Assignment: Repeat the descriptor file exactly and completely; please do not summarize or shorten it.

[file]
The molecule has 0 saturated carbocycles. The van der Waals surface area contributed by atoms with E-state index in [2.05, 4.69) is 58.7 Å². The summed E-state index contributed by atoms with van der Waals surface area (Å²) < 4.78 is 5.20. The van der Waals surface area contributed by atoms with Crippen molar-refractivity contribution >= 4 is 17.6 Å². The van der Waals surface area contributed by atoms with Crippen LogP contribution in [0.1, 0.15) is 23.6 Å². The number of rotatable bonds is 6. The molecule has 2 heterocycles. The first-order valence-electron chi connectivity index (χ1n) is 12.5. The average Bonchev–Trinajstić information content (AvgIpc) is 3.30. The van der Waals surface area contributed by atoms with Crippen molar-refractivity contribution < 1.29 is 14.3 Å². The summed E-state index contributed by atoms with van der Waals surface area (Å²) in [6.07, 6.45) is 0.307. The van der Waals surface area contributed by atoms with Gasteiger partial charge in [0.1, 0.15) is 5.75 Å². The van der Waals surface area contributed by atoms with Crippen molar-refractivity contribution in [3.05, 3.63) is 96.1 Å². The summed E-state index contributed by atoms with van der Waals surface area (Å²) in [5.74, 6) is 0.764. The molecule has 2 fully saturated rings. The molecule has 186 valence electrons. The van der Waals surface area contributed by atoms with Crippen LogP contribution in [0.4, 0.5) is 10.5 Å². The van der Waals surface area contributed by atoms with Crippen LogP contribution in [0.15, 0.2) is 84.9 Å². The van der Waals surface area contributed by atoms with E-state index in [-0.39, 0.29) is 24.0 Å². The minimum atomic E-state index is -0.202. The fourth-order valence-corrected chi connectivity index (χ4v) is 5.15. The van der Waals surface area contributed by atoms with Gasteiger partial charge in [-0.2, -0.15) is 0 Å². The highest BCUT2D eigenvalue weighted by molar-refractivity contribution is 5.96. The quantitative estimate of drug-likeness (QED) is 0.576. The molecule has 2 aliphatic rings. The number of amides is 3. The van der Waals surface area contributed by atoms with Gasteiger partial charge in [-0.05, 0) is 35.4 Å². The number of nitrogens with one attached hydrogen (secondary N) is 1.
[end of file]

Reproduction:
The molecule has 0 saturated carbocycles. The van der Waals surface area contributed by atoms with E-state index in [2.05, 4.69) is 58.7 Å². The summed E-state index contributed by atoms with van der Waals surface area (Å²) < 4.78 is 5.20. The van der Waals surface area contributed by atoms with Crippen molar-refractivity contribution >= 4 is 17.6 Å². The van der Waals surface area contributed by atoms with Crippen LogP contribution in [0.1, 0.15) is 23.6 Å². The number of rotatable bonds is 6. The molecule has 2 heterocycles. The first-order valence-electron chi connectivity index (χ1n) is 12.5. The average Bonchev–Trinajstić information content (AvgIpc) is 3.30. The van der Waals surface area contributed by atoms with Crippen molar-refractivity contribution < 1.29 is 14.3 Å². The summed E-state index contributed by atoms with van der Waals surface area (Å²) in [6.07, 6.45) is 0.307. The van der Waals surface area contributed by atoms with Gasteiger partial charge in [0.1, 0.15) is 5.75 Å². The van der Waals surface area contributed by atoms with Crippen molar-refractivity contribution in [3.05, 3.63) is 96.1 Å². The summed E-state index contributed by atoms with van der Waals surface area (Å²) in [5.74, 6) is 0.764. The molecule has 2 fully saturated rings. The molecule has 186 valence electrons. The van der Waals surface area contributed by atoms with Crippen LogP contribution in [0.4, 0.5) is 10.5 Å². The van der Waals surface area contributed by atoms with Crippen LogP contribution in [0.15, 0.2) is 84.9 Å². The van der Waals surface area contributed by atoms with E-state index in [-0.39, 0.29) is 24.0 Å². The minimum atomic E-state index is -0.202. The fourth-order valence-corrected chi connectivity index (χ4v) is 5.15. The van der Waals surface area contributed by atoms with Gasteiger partial charge in [-0.2, -0.15) is 0 Å². The highest BCUT2D eigenvalue weighted by molar-refractivity contribution is 5.96. The quantitative estimate of drug-likeness (QED) is 0.576. The molecule has 2 aliphatic rings. The number of amides is 3. The van der Waals surface area contributed by atoms with Gasteiger partial charge in [-0.05, 0) is 35.4 Å². The number of nitrogens with one attached hydrogen (secondary N) is 1.